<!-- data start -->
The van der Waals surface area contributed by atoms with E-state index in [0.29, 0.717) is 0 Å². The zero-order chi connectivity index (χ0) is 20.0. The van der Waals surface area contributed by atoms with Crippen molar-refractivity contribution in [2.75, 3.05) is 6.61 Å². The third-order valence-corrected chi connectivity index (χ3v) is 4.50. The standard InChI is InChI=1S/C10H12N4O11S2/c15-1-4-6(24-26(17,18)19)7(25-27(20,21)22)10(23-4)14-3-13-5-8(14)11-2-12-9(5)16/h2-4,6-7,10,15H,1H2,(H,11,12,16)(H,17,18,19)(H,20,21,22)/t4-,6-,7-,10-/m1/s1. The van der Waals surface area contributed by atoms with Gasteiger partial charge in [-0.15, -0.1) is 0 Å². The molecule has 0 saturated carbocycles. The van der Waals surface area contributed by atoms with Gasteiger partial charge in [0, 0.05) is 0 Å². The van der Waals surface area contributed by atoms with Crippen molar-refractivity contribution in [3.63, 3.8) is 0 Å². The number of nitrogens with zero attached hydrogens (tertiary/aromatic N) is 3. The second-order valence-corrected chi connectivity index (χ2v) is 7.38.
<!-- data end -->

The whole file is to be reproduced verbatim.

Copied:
The van der Waals surface area contributed by atoms with E-state index in [0.29, 0.717) is 0 Å². The zero-order chi connectivity index (χ0) is 20.0. The van der Waals surface area contributed by atoms with Crippen molar-refractivity contribution in [2.75, 3.05) is 6.61 Å². The third-order valence-corrected chi connectivity index (χ3v) is 4.50. The standard InChI is InChI=1S/C10H12N4O11S2/c15-1-4-6(24-26(17,18)19)7(25-27(20,21)22)10(23-4)14-3-13-5-8(14)11-2-12-9(5)16/h2-4,6-7,10,15H,1H2,(H,11,12,16)(H,17,18,19)(H,20,21,22)/t4-,6-,7-,10-/m1/s1. The van der Waals surface area contributed by atoms with Gasteiger partial charge in [-0.15, -0.1) is 0 Å². The molecule has 0 saturated carbocycles. The van der Waals surface area contributed by atoms with Gasteiger partial charge in [0, 0.05) is 0 Å². The van der Waals surface area contributed by atoms with Crippen molar-refractivity contribution in [3.63, 3.8) is 0 Å². The number of nitrogens with zero attached hydrogens (tertiary/aromatic N) is 3. The second-order valence-corrected chi connectivity index (χ2v) is 7.38.